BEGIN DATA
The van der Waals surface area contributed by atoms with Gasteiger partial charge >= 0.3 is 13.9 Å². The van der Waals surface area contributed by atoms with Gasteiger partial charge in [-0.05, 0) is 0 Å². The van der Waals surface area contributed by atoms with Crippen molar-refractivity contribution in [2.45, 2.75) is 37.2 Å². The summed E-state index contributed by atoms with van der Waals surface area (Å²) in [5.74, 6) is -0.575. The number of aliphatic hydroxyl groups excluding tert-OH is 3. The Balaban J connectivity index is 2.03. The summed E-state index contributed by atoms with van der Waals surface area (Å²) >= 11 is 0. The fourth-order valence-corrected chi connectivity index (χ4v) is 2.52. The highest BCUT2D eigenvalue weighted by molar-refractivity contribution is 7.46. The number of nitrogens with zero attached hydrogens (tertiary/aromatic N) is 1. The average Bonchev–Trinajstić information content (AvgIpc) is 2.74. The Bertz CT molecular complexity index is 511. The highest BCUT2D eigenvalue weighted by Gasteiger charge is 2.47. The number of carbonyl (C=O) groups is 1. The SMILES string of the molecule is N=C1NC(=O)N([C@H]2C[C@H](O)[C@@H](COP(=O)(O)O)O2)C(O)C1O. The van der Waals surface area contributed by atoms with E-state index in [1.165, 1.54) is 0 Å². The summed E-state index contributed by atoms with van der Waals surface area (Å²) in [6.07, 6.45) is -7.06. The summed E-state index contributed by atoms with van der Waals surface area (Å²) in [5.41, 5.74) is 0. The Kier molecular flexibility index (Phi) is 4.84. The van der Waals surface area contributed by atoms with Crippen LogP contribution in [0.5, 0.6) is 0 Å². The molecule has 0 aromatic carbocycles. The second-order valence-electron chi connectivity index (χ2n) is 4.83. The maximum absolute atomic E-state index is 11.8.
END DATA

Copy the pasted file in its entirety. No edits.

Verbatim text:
The van der Waals surface area contributed by atoms with Gasteiger partial charge >= 0.3 is 13.9 Å². The van der Waals surface area contributed by atoms with Gasteiger partial charge in [-0.05, 0) is 0 Å². The van der Waals surface area contributed by atoms with Crippen molar-refractivity contribution in [2.45, 2.75) is 37.2 Å². The summed E-state index contributed by atoms with van der Waals surface area (Å²) in [5.74, 6) is -0.575. The number of aliphatic hydroxyl groups excluding tert-OH is 3. The Balaban J connectivity index is 2.03. The summed E-state index contributed by atoms with van der Waals surface area (Å²) >= 11 is 0. The fourth-order valence-corrected chi connectivity index (χ4v) is 2.52. The highest BCUT2D eigenvalue weighted by molar-refractivity contribution is 7.46. The number of nitrogens with zero attached hydrogens (tertiary/aromatic N) is 1. The average Bonchev–Trinajstić information content (AvgIpc) is 2.74. The Bertz CT molecular complexity index is 511. The highest BCUT2D eigenvalue weighted by Gasteiger charge is 2.47. The number of carbonyl (C=O) groups is 1. The SMILES string of the molecule is N=C1NC(=O)N([C@H]2C[C@H](O)[C@@H](COP(=O)(O)O)O2)C(O)C1O. The van der Waals surface area contributed by atoms with E-state index in [1.165, 1.54) is 0 Å². The summed E-state index contributed by atoms with van der Waals surface area (Å²) in [6.07, 6.45) is -7.06. The summed E-state index contributed by atoms with van der Waals surface area (Å²) in [5.41, 5.74) is 0. The Kier molecular flexibility index (Phi) is 4.84. The van der Waals surface area contributed by atoms with Crippen LogP contribution in [0.5, 0.6) is 0 Å². The molecule has 0 aromatic carbocycles. The second-order valence-electron chi connectivity index (χ2n) is 4.83. The maximum absolute atomic E-state index is 11.8.